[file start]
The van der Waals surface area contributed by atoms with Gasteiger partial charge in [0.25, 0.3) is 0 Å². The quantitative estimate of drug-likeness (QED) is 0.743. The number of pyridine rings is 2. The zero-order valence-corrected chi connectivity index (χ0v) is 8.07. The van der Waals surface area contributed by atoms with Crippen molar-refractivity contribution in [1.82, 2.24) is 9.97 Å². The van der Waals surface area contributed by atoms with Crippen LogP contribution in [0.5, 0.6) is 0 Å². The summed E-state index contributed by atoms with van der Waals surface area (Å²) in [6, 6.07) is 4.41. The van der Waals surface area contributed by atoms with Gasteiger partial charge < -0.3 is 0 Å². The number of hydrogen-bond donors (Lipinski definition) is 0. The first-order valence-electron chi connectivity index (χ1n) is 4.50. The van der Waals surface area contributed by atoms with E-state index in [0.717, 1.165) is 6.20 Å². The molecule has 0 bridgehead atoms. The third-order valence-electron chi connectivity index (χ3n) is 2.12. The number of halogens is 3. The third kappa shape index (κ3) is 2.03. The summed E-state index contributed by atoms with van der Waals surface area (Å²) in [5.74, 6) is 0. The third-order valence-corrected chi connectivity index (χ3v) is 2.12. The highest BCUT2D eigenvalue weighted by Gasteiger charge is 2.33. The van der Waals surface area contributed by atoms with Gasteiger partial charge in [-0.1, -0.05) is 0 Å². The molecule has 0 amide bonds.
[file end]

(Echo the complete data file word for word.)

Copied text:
The van der Waals surface area contributed by atoms with Gasteiger partial charge in [0.25, 0.3) is 0 Å². The quantitative estimate of drug-likeness (QED) is 0.743. The number of pyridine rings is 2. The zero-order valence-corrected chi connectivity index (χ0v) is 8.07. The van der Waals surface area contributed by atoms with Crippen molar-refractivity contribution in [1.82, 2.24) is 9.97 Å². The van der Waals surface area contributed by atoms with Crippen LogP contribution in [0.5, 0.6) is 0 Å². The summed E-state index contributed by atoms with van der Waals surface area (Å²) in [6, 6.07) is 4.41. The van der Waals surface area contributed by atoms with Gasteiger partial charge < -0.3 is 0 Å². The number of hydrogen-bond donors (Lipinski definition) is 0. The first-order valence-electron chi connectivity index (χ1n) is 4.50. The van der Waals surface area contributed by atoms with E-state index in [0.717, 1.165) is 6.20 Å². The molecule has 0 bridgehead atoms. The third-order valence-electron chi connectivity index (χ3n) is 2.12. The number of halogens is 3. The third kappa shape index (κ3) is 2.03. The summed E-state index contributed by atoms with van der Waals surface area (Å²) in [5.74, 6) is 0. The third-order valence-corrected chi connectivity index (χ3v) is 2.12. The highest BCUT2D eigenvalue weighted by Gasteiger charge is 2.33. The van der Waals surface area contributed by atoms with Gasteiger partial charge in [-0.1, -0.05) is 0 Å². The molecule has 0 amide bonds.